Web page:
Will Salman’s visit fix relations with Washington?
Sometimes it is the absence of something that makes one notice there might be an irregularity — not unlike the chief engineer on a vessel who is woken by the absence of noise when the ship’s engines fail.
Similarly, it was the absence of King Salman bin Abdul-Aziz Al Saud of Saudi Arabia from the summit that US President Barack Obama had in May with Arab leaders at Camp David that gave a clear indication that something was seriously amiss between Saudi Arabia and the United States, which had been close allies since the end of World War II. Salman is now to meet Obama in Washington.
Relations between Saudi Arabia and the United States have, by and large, withstood the test of time, even if there were tense moments when it appeared the relationship was about to crumble.
On his way back from the historic meeting in Yalta with Soviet leader Joseph Stalin and British prime minister Winston Churchill in 1945, US president Franklin D. Roosevelt boarded the US Navy cruiser USS Quincy and sailed to the Great Bitter Lake in the Suez Canal where he met with Abdul-Aziz bin Saud, the Saudi monarch.
The agreement reached between Saudi Arabia and the United States was entirely a marriage of convenience; there never was any real affection flowing either way. Indeed there could not have been two more different cultures.
It was day meeting night or vice versa, if you prefer. But it was business. And it was a business deal from which both sides came away content, feeling they had something to gain. The Americans were guaranteed cheap oil in return for safeguarding that very oil.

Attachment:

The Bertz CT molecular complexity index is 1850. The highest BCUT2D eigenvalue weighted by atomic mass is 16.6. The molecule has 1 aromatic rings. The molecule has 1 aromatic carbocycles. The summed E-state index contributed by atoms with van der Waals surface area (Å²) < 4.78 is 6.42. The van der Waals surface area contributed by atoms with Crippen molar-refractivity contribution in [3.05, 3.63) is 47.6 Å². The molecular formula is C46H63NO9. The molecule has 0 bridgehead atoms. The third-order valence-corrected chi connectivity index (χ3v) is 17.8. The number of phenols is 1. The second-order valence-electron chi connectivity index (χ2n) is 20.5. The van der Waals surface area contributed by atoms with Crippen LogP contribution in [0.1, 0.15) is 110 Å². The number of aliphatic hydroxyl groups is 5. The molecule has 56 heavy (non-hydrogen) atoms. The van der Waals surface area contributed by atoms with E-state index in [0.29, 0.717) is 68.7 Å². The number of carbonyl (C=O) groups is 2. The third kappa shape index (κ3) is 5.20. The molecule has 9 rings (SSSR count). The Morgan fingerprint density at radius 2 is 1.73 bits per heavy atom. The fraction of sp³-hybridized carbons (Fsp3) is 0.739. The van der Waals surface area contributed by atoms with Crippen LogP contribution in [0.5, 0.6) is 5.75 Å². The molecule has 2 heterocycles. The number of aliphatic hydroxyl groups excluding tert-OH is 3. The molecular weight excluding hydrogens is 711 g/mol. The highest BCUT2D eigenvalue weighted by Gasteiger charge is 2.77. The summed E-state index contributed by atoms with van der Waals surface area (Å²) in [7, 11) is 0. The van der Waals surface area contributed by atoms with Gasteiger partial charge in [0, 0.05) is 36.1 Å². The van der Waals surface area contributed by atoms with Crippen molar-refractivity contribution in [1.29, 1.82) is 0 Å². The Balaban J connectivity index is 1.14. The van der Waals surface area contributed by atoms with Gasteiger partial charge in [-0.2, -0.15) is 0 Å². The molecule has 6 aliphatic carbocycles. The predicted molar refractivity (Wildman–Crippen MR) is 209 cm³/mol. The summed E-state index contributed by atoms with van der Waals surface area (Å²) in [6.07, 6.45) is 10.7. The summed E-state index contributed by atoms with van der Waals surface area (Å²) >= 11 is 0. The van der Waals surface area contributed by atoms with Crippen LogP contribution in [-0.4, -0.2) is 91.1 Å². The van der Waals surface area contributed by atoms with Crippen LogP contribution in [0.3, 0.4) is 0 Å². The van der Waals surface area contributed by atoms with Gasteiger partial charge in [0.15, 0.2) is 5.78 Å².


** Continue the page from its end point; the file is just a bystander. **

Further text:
For the Saudis it was a convenient way of buying protection in a part of the world where it was much needed.
In time the Saudis became dependent on the United States for their security.
Then came 9/11 when 15 of the 19 terrorists who brought the planes down on the twin towers, the Pentagon and Pennsylvania turned out to be Saudi nationals. But with time relations were patched up. Saudi Arabia still needed protection and the United States still needed cheap oil.
But then came the Syrian civil war and things really started going bad between Riyadh and Washington. The Saudis favoured regime change in Damascus.
They, much like most Gulf countries, wanted to see Syrian President Bashar Assad removed. The Obama administration preferred inaction. Washington lacked a policy on what to do with Syria.
The little action it took, such as planning to provide training for some opposition groups, was inadequate and far too little in the face of the mounting opposition from Islamist groups that were growing in size, power and resources.
The Saudi leadership became more frustrated with Washington’s lethargic response to the killing of Sunnis in Syria. The Saudis started turning towards Moscow for weapons and munitions. Until now they had traditionally purchased almost their entire arsenal from the United States and Western Europe.
But the Middle East began to change as never before. The violence emerging is on a scale rarely seen in modern history. Everything was put into question, including borders established after World War I.
Still looking for a response from Washington, the visit of the Saudi king could be a good sign whether the Obama administration has answers to the questions that no doubt will be asked.
Whether the US government will have answers the Saudis want to hear remains to be seen.